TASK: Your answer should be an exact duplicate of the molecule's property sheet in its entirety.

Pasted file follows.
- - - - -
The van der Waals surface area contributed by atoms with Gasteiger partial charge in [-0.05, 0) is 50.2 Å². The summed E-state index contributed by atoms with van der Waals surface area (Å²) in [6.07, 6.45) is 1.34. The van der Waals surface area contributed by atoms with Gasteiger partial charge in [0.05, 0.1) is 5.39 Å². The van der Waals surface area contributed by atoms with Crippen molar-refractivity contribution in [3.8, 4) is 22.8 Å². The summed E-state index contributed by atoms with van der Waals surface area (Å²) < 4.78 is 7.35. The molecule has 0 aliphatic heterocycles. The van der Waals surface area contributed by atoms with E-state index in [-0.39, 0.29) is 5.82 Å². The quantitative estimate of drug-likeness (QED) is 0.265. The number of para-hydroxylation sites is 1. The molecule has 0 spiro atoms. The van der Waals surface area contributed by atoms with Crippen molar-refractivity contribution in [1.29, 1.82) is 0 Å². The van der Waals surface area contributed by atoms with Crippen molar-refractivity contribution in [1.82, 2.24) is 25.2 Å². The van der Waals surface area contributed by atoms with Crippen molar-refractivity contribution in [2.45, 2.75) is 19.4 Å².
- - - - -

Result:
The van der Waals surface area contributed by atoms with Gasteiger partial charge in [-0.05, 0) is 50.2 Å². The summed E-state index contributed by atoms with van der Waals surface area (Å²) in [6.07, 6.45) is 1.34. The van der Waals surface area contributed by atoms with Gasteiger partial charge in [0.05, 0.1) is 5.39 Å². The van der Waals surface area contributed by atoms with Crippen molar-refractivity contribution in [3.8, 4) is 22.8 Å². The summed E-state index contributed by atoms with van der Waals surface area (Å²) < 4.78 is 7.35. The molecule has 0 aliphatic heterocycles. The van der Waals surface area contributed by atoms with E-state index in [-0.39, 0.29) is 5.82 Å². The quantitative estimate of drug-likeness (QED) is 0.265. The number of para-hydroxylation sites is 1. The molecule has 0 spiro atoms. The van der Waals surface area contributed by atoms with Crippen molar-refractivity contribution in [1.29, 1.82) is 0 Å². The van der Waals surface area contributed by atoms with Crippen molar-refractivity contribution in [1.82, 2.24) is 25.2 Å². The van der Waals surface area contributed by atoms with Crippen molar-refractivity contribution in [2.45, 2.75) is 19.4 Å².